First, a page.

Aidan Lewis and Nafisa Eltahir –
Sudan’s new cabinet faces pressure to push through rapid currency reform or risk endangering its path to debt relief and to international financial support for its shaky political transition, diplomats and analysts say.
Failure to devalue the currency has already delayed hundreds of millions of dollars in aid for a flagship, donor-funded welfare programme intended to ease the pain of a long-running economic crisis and the removal of fuel subsidies. A ministerial overhaul was completed on Monday to include representatives of rebel groups that signed a peace deal with the government last year, an important step in the political transition after the overthrow of Omar al Bashir in 2019.
But a weak civilian administration is locked in an uneasy power-sharing arrangement with the military and has faced an array of challenges including record floods, instability on the border with Ethiopia, coronavirus and violence in the western region of Darfur where international peacekeepers are pulling out.
An economic crisis that contributed to Bashir’s downfall has deepened. Inflation stood at 254 per cent in December, one of the world’s highest rates, and the Sudanese pound has slid rapidly on the parallel market.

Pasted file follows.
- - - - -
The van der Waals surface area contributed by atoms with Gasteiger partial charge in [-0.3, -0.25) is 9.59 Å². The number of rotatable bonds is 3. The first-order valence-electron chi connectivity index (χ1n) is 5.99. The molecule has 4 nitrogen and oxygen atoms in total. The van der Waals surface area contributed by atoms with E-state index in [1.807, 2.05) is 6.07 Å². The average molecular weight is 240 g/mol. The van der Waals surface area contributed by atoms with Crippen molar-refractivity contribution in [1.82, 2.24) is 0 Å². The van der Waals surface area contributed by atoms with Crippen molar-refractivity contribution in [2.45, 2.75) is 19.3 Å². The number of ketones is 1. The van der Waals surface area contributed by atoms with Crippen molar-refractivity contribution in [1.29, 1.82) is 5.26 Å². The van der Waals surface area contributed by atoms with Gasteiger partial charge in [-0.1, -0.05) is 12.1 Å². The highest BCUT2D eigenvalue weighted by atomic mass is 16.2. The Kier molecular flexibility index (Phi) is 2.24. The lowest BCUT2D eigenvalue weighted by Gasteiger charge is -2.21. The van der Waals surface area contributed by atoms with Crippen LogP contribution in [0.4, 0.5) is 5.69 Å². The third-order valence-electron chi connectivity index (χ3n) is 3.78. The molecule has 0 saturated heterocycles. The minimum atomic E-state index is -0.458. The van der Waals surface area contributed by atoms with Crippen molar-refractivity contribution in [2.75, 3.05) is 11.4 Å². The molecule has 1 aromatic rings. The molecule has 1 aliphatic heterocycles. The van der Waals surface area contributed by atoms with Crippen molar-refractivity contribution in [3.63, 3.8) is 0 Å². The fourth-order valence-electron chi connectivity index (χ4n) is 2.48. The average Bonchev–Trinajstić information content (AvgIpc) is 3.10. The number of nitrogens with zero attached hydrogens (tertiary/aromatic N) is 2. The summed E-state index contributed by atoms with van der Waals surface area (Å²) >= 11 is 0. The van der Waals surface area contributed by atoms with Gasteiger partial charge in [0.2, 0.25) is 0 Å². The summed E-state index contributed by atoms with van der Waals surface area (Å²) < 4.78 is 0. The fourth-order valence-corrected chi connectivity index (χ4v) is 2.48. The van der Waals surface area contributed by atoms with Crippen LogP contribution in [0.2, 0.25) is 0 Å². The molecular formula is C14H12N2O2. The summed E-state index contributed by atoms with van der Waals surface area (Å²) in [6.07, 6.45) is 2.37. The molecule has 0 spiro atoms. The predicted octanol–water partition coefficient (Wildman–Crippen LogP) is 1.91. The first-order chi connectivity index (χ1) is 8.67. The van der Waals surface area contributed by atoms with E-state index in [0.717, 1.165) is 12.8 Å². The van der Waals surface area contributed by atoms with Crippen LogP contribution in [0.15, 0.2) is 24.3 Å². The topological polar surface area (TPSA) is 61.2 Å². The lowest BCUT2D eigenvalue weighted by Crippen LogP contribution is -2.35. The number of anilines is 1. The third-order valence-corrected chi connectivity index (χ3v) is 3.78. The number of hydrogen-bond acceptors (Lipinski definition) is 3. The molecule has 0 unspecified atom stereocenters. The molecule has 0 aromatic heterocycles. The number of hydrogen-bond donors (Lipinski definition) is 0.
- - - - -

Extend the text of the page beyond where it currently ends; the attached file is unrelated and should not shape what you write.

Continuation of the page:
Informal currency traders were asking more than 400 pounds for a dollar on Monday, up from about 260 pounds on January 1 and against an official exchange rate of 55 pounds to the dollar.
Protests over living conditions broke out in Khartoum last month, and spread to other cities this week. There are frequent shortages of fuel, electricity, bread and medicine.
“The economy remains the number one political risk to the country’s transition’’, said Jonas Horner, Sudan analyst at the International Crisis Group. Failure to respond adequately “is likely to undermine the prospects for civilian rule”.
Sudan has removed fuel subsidies that cost the state several billion dollars per year, a key requirement of a 12-month Staff Monitoring Programme with the International Monetary Fund (IMF) endorsed last September.
But a delay in moving to a “unified market-clearing exchange rate”, another structural benchmark set by the IMF with a target date of September 2020, risks jeopardizing the programme, which Sudan must complete to get relief on $60 billion in foreign debt under the Heavily Indebted Poor Countries (HIPC) initiative and to unlock funding from international lenders.